This column was originally published on Jeff Neal’s blog, ChiefHRO.com, and was republished here with permission from the author.
The recent passing of former President George H.W. Bush prompted the usual remembrances and ceremonies, and a lot of discussion about Bush and his experience in government before his presidency.
I was a federal employee during his term in office, working in Navy Human Resources. “41,” as he came to be known following his son’s election as the 43rd president of the United States, came from a background in government. He served in the military, the legislative branch, and the executive branch. Unlike other presidents, he knew what government could and could not do because he had been in government for years.
His presidency was generally positive for federal workers. It saw passage of the Federal Employees Pay Comparability Act and the appointment of an Office of Personnel Management Director Constance Berry Newman, who was one of the most highly regarded directors in the agency’s 40-year history. Within a week of his inauguration, Bush met with members of the Senior Executive Service to ask that they join as members of his team. The Washington Post quoted then-Senior Executives Association President Carol Bonosaro as saying “The message he was sending was so clear. It was, ‘You’re an important part of my team, and I value you.’ When they walked out of there, they would have walked on water for him.”
Presidents usually come into government with little or no real experience in the executive branch. Presidents Donald Trump, Barack Obama, Bush 43, Bill Clinton, Ronald Reagan and Jimmy Carter had none (other than military service by George W. Bush and Carter). In many respects, all of them approached the workforce from the perspective of an outsider, although Carter did take a personal interest in the civil service and signed the Civil Service Reform Act of 1978. In my estimation, Carter and Bush 41 were the only presidents in the past 40 years to engage with federal workers in a truly constructive manner.
We often view issues in government through the lens of partisanship, but in many respects federal workforce issues cross party lines. That’s because both parties have benefited from using federal workers to score political points. Here are just a few examples:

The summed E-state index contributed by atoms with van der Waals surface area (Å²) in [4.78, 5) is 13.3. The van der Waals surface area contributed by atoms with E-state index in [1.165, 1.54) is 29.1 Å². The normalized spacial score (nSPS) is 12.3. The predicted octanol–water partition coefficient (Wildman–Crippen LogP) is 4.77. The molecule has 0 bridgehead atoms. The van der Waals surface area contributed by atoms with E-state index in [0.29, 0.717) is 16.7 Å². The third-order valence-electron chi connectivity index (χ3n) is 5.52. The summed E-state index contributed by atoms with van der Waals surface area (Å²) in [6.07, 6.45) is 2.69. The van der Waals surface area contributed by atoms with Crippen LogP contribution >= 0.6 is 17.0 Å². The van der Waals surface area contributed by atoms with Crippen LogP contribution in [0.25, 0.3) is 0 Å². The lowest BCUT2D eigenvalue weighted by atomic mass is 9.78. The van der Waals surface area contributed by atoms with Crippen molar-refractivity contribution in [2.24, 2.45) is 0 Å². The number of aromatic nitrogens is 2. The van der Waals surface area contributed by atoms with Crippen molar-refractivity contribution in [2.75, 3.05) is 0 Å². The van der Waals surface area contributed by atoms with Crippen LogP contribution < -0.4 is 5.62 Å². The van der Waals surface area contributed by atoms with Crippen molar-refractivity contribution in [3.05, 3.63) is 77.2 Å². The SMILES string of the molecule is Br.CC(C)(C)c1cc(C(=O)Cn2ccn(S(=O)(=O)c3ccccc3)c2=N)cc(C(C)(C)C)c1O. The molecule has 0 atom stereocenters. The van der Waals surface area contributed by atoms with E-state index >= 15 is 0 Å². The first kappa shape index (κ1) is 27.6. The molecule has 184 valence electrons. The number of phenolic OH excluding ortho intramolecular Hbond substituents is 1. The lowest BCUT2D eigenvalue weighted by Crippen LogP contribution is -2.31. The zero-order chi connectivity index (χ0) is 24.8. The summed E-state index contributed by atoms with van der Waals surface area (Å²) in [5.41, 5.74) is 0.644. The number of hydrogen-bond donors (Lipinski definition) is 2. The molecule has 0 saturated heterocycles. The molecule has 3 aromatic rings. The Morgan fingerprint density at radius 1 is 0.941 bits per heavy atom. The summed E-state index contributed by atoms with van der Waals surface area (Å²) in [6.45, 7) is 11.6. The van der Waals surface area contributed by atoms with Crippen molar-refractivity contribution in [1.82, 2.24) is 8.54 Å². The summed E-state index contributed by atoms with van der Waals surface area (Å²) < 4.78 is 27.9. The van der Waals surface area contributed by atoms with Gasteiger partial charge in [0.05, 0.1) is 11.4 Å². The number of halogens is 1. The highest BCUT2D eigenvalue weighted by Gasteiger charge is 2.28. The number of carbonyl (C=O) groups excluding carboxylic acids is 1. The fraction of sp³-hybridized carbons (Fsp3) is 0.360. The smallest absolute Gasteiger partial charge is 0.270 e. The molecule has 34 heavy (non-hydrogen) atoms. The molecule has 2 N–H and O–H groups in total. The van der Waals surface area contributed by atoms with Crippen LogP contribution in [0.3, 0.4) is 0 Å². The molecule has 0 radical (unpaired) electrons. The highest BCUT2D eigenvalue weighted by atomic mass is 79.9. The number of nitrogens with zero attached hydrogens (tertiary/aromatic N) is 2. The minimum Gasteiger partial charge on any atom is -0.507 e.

During the Reagan administration, feds in civilian agencies saw their numbers reduced and OPM Director Don Devine appointed, who was overtly hostile to federal workers.
During the Clinton administration, the “Reinventing Government” initiative resulted in the elimination of many HR and procurement jobs, a move that resulted in both occupations being gutted for years. At the same time, the administration set a goal of reducing the federal workforce to a number not seen since the Kennedy administration. The goal was based more on politics than any data that demonstrated the goal would serve a useful purpose. I observed many instances of jobs being abolished solely to meet that arbitrary goal, with little regard for the impact of the reduction.
The George W. Bush administration put considerable effort behind outsourcing federal jobs, with the A-76 program running in high gear. The bias against the federal workforce was apparent, and thousands of jobs were eliminated.
Obama won with strong support from federal unions, and stopped the fed bashing of his predecessors. However, he also presided over three years of federal pay freezes and did not meet with members of the Senior Executive Service until almost six years into his administration.
The federal workforce is one of the most potent tools of the presidency. As chief executive, the president leads more than 2 million employees. They can and will carry out the priorities of the administration, as long as they are legal. Those senior executives who would have done everything they could to support 41 would have done the same for Clinton, had he asked, or for Obama or Trump.
Imagine having 2 million people at your disposal, with a combined 27 million years of experience — based on the average length of service for 2.08 million workers — who are sworn to uphold the Constitution and faithfully execute their duties. Now imagine ignoring those people, or worse, actively disparaging them. Presidents of both parties should understand that the federal workforce is not the enemy, nor are they people who should be ignored. They are an asset, and the primary means of turning most presidential priorities into actions. They can and will do their duty, and they can and will deliver results.
Presidents should also recognize that a leader of the United Sates criticizing his or her own workforce is much like a general criticizing his own troops right before sending them into battle. Little can be gained and much can be lost.
Jeff Neal is a senior vice president for ICF and founder of the blog, ChiefHRO.com. Before coming to ICF, Neal was the chief human capital officer at the Homeland Security Department and the chief human resources officer at the Defense Logistics Agency.